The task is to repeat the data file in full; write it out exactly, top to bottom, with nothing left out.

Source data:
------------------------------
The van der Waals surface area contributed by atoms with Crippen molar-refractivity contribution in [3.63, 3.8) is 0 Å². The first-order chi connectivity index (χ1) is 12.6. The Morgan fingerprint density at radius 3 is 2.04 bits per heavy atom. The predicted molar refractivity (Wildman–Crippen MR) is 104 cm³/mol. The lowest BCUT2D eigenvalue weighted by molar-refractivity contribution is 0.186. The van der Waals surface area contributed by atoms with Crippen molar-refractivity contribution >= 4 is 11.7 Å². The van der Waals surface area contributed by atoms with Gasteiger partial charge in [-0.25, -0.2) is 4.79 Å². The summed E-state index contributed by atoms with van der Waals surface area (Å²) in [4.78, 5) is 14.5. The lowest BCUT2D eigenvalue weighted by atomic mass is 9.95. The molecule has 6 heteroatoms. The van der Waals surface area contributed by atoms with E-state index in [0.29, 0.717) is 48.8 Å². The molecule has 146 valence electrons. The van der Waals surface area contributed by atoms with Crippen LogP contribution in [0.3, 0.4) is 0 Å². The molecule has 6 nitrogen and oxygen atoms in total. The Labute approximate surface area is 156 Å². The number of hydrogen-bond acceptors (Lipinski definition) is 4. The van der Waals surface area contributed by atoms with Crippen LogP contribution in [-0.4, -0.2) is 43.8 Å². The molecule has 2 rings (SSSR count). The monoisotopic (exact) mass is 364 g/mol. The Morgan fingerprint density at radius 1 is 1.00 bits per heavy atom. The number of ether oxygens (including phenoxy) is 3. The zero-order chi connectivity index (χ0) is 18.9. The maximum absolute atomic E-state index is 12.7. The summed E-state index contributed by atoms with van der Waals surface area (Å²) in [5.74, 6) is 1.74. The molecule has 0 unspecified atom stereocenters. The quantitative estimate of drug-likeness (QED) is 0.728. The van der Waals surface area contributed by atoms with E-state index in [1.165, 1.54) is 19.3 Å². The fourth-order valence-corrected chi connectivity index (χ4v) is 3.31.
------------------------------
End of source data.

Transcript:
The van der Waals surface area contributed by atoms with Crippen molar-refractivity contribution in [3.63, 3.8) is 0 Å². The first-order chi connectivity index (χ1) is 12.6. The Morgan fingerprint density at radius 3 is 2.04 bits per heavy atom. The predicted molar refractivity (Wildman–Crippen MR) is 104 cm³/mol. The lowest BCUT2D eigenvalue weighted by molar-refractivity contribution is 0.186. The van der Waals surface area contributed by atoms with Crippen molar-refractivity contribution >= 4 is 11.7 Å². The van der Waals surface area contributed by atoms with Gasteiger partial charge in [-0.25, -0.2) is 4.79 Å². The summed E-state index contributed by atoms with van der Waals surface area (Å²) in [4.78, 5) is 14.5. The lowest BCUT2D eigenvalue weighted by atomic mass is 9.95. The molecule has 6 heteroatoms. The van der Waals surface area contributed by atoms with E-state index in [0.29, 0.717) is 48.8 Å². The molecule has 146 valence electrons. The van der Waals surface area contributed by atoms with Crippen LogP contribution in [0.3, 0.4) is 0 Å². The molecule has 6 nitrogen and oxygen atoms in total. The Labute approximate surface area is 156 Å². The number of hydrogen-bond acceptors (Lipinski definition) is 4. The van der Waals surface area contributed by atoms with Crippen LogP contribution in [-0.4, -0.2) is 43.8 Å². The molecule has 2 rings (SSSR count). The monoisotopic (exact) mass is 364 g/mol. The Morgan fingerprint density at radius 1 is 1.00 bits per heavy atom. The number of ether oxygens (including phenoxy) is 3. The zero-order chi connectivity index (χ0) is 18.9. The maximum absolute atomic E-state index is 12.7. The summed E-state index contributed by atoms with van der Waals surface area (Å²) in [5.74, 6) is 1.74. The molecule has 0 unspecified atom stereocenters. The quantitative estimate of drug-likeness (QED) is 0.728. The van der Waals surface area contributed by atoms with E-state index in [1.165, 1.54) is 19.3 Å². The fourth-order valence-corrected chi connectivity index (χ4v) is 3.31.